Tip my cup
Cut my thoughts
for coconuts

Jack my Arden
Gate my shades
Silk my garden
Rose my days

Bone my shadow
Dove my dream
Milk my mind &
Make me cream

Hop my heart on
Harp my height
Hip my angel
Hype my light

Heal the raindrop
Sow the eye
Woe the worm
Work the wise

Stop the hoax
Where’s the wake
What’s the box
How’s the Hicks

Rob my locker
Lick my rocks
Rack my lacks
Lark my looks

Whore my door
Beat my beer
Craze my hair
Bare my poor

Say my oops
Ope my shell
Roll my bones
Ring my bell

Pope my parts
Pop my pet
Poke my pap
Pit my plum

 

Entering Life’s Thorny Stage   2 comments

   Virginia & Outer Banks 2013Image taken at Shale Ridge by kenne

                          

“There is a Thorn—it looks so old,
In truth, you’d find it hard to say
How it could ever have been young,
It looks so old and grey.
Not higher than a two years’ child
It stands erect, this aged Thorn;
No leaves it has, no prickly points;
It is a mass of knotted joints,
A wretched thing forlorn.
It stands erect, and like a stone
With lichens is it overgrown.

. . . first stanza from William Wordsworth’s, “The Thorn”

Standing At The Altar of Nature — Part II: Nature Attitude   3 comments

Sabino Canyon — Image by kenne

A short time after posting “Standing at the Altar of Nature”, I received and email from Sabino Canyon Volunteer Naturalists (SCVN) member, Walt Tornow, saying that my poem  “. . . captures beautifully my feelings about being in the mountains.” Walt and I understand how really rich we are, being able to embrace the great American treasure possessed by every citizen of our country. Walt is representative of people who love nature, want to experience as much of it as possible, and want to preserve and  share it. His feelings are expressed in the following, which he shared in his email and gave permission to post. 

GOD, GRACE, AND GRATITUDE

Finding God in the wilderness …

  • The majesty of our mountains, the magnificence of views/ vistas they afford, and the splendor and munificence of the many gifts that nature has to offer
  • The awe and humility that comes from being witness to the grandeur of it all, juxtaposed with realizing the relative smallness and fleetingness of  our existence
  • Never feeling or being alone … lots of company by nature’s creatures, and taking in the beauty of nature’s show
  • Feeling vulnerable, yet trusting, being in the wilderness — potential prey to wildlife, and exposed to the elements
  • Experiencing awe, joy and inspiration by being here
  • Feeling connected … becoming one with myself, with nature, and the universe
  • Finding peace, serenity, and sense of holiness … my place of worship and meditation

 

Here for the grace of God am I …

Grateful to be, to be here, and be given the opportunity and capacity to enjoy the many gifts/ blessings around me.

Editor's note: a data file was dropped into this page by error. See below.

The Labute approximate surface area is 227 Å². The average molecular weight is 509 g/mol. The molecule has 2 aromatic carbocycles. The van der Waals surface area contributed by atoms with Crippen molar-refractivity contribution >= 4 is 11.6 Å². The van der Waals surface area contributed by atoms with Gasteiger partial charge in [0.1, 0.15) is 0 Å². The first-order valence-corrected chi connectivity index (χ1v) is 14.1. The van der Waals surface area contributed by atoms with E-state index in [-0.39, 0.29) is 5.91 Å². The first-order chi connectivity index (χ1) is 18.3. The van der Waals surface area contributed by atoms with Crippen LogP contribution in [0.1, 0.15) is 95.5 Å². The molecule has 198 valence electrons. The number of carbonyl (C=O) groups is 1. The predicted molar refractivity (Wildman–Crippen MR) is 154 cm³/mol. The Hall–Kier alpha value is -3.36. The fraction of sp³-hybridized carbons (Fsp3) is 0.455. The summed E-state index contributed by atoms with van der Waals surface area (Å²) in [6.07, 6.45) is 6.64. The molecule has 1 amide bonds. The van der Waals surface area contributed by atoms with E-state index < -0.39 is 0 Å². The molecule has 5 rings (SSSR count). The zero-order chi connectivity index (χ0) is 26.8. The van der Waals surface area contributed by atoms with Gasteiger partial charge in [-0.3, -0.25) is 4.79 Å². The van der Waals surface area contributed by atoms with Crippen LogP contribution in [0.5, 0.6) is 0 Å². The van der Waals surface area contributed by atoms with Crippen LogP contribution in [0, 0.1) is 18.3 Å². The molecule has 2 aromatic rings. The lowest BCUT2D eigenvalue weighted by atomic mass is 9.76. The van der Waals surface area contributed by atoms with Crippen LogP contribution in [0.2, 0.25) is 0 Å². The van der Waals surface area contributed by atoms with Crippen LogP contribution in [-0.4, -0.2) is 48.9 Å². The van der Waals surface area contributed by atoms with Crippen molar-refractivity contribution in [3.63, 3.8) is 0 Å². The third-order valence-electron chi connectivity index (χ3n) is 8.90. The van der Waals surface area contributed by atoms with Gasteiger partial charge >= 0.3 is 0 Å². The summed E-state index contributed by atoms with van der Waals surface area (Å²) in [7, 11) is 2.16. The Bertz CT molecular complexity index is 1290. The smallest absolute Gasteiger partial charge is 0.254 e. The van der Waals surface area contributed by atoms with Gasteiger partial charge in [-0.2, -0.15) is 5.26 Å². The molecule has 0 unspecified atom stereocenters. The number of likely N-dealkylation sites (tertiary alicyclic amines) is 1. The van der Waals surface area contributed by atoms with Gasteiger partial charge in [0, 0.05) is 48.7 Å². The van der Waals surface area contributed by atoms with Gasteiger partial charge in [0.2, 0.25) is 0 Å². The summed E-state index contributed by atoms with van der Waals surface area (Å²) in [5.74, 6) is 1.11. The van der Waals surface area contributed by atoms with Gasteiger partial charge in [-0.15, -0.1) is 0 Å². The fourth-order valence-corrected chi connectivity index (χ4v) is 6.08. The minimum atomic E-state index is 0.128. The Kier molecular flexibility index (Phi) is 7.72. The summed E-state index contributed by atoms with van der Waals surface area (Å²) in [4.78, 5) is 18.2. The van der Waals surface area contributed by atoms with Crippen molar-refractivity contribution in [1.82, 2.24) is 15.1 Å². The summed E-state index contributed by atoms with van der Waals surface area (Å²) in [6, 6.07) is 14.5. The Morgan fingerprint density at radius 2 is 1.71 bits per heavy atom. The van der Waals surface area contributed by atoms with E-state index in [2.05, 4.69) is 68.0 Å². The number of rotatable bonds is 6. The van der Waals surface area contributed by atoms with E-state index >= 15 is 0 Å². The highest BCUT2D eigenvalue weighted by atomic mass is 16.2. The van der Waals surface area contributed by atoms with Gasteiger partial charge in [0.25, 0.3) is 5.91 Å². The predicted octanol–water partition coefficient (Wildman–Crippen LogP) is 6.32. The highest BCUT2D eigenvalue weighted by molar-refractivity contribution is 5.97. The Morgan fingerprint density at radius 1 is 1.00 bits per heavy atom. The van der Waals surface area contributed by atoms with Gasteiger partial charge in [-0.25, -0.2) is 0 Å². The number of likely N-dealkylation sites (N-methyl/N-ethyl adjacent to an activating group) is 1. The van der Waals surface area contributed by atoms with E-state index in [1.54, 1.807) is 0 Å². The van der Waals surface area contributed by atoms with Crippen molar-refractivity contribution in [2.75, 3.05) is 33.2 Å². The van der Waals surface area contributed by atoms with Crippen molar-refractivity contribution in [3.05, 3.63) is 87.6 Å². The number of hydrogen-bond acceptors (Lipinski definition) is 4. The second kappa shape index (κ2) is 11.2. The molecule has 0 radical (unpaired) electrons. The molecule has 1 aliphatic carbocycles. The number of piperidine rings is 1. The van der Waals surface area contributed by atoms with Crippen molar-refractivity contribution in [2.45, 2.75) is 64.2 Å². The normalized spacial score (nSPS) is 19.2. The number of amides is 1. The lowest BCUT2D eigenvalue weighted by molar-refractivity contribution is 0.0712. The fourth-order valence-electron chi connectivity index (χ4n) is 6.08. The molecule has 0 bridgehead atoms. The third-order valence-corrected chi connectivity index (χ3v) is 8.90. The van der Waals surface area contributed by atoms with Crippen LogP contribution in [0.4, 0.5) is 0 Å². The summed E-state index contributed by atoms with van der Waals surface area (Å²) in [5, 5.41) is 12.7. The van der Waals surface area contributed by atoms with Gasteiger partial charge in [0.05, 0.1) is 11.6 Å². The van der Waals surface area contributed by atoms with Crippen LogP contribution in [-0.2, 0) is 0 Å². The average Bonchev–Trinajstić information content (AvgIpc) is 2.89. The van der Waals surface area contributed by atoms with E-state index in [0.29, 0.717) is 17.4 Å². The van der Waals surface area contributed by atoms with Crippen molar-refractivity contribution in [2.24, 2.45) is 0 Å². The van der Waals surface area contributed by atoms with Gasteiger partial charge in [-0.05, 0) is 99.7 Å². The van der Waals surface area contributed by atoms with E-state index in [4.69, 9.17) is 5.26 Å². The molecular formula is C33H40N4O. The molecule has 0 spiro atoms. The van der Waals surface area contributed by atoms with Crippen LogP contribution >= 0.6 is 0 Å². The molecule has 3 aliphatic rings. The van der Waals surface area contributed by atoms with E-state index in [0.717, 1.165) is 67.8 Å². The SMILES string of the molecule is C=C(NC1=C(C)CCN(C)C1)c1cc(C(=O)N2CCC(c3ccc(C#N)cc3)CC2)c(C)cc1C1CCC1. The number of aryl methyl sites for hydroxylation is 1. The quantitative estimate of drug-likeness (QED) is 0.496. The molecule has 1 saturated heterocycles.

— Walt Tornow

It’s common to find many in southeast Arizona who love the beautiful Sonoran Desert. Americans, in general, love their National Parks. But, as Nicholas D. Kristof shared in Sunday’s (9/11/11) NY Times op-ed piece, “The National Park Service reports that the number of recreational visits to our national parks was lower in 2010 than a decade earlier — lower even than in 1987 and 1988. There were 35 percent more backcountry campers in the national parks in 1979 than in 2010.”

The Outdoor Foundation concluded in a “special report on youth” that “Fewer and fewer youth are heading outdoors each year.” It added that “the American childhood has rapidly moved indoors, leading to epidemic levels of childhood obesity and inactivity.”

Richard Louv, author of the bestselling book, Last Child in the Woodswrites of the staggering divide between children and the outdoors, which he calls, “nature-deficit.” 

“The future will belong to the nature-smart—those individuals, families, businesses, and political leaders who develop a deeper understanding of the transformative power of the natural world and who balance the virtual with the real. The more high-tech we become, the more nature we need.”—Richard Louv

This trend is sad, but the SCVN organization is doing something to turn the trend around. In the words of William Wordsworth, “Let Nature be your teacher,” the SCVN promotes awareness and appreciation of nature “through activities and programs for children and adults.” Nature “reminds us that we are part of a larger universe, stewards rather than masters of our world.”

In today’s world, a common thread is “stress.” The best break from stress is Nature, and as David Biello reports in Scientific American, “A growing body of research suggests nature walks may be more restorative than traditional stimulants like caffeine.” For me, I’ll take both! What is your Nature attitude?

The SCVN organization is one of the best examples of Margaret Mead’s belief that “A small group of thoughtful people could change the world. Indeed, it’s the only thing that ever has.”

Again, I share the words of William Wordsworth on Nature:


These beauteous forms,

Through a long absence, have not been to me
As is a landscape to a blind man’s eye:
But oft, in lonely rooms, and ‘mid the din
Of towns and cities, I have owed to them
In hours of weariness, sensations sweet,
Felt in the blood, and felt along the heart;
And passing even into my purer mind,
With tranquil restoration: — feelings too
Of unremembered pleasure: such, perhaps,
As have no slight or trivial influence
On that best portion of a good man’s life,
His little, nameless, unremembered, acts
Of kindness and of love. Nor less, I trust,
To them I may have owed another gift,
Of aspect more sublime; that blessed mood,
In which the burthen of the mystery,
In which the heavy and the weary weight
Of all this unintelligible world,
Is lightened: — that serene and blessed mood,
In which the affections gently lead us on, —
Until, the breath of this corporeal frame
And even the motion of our human blood
Almost suspended, we are laid asleep
In body, and become a living soul:
While with an eye made quiet by the power
Of harmony, and the deep power of joy,
We see into the life of things.

— William Wordsworth, from the poem, “Tintern Abby” 

kenne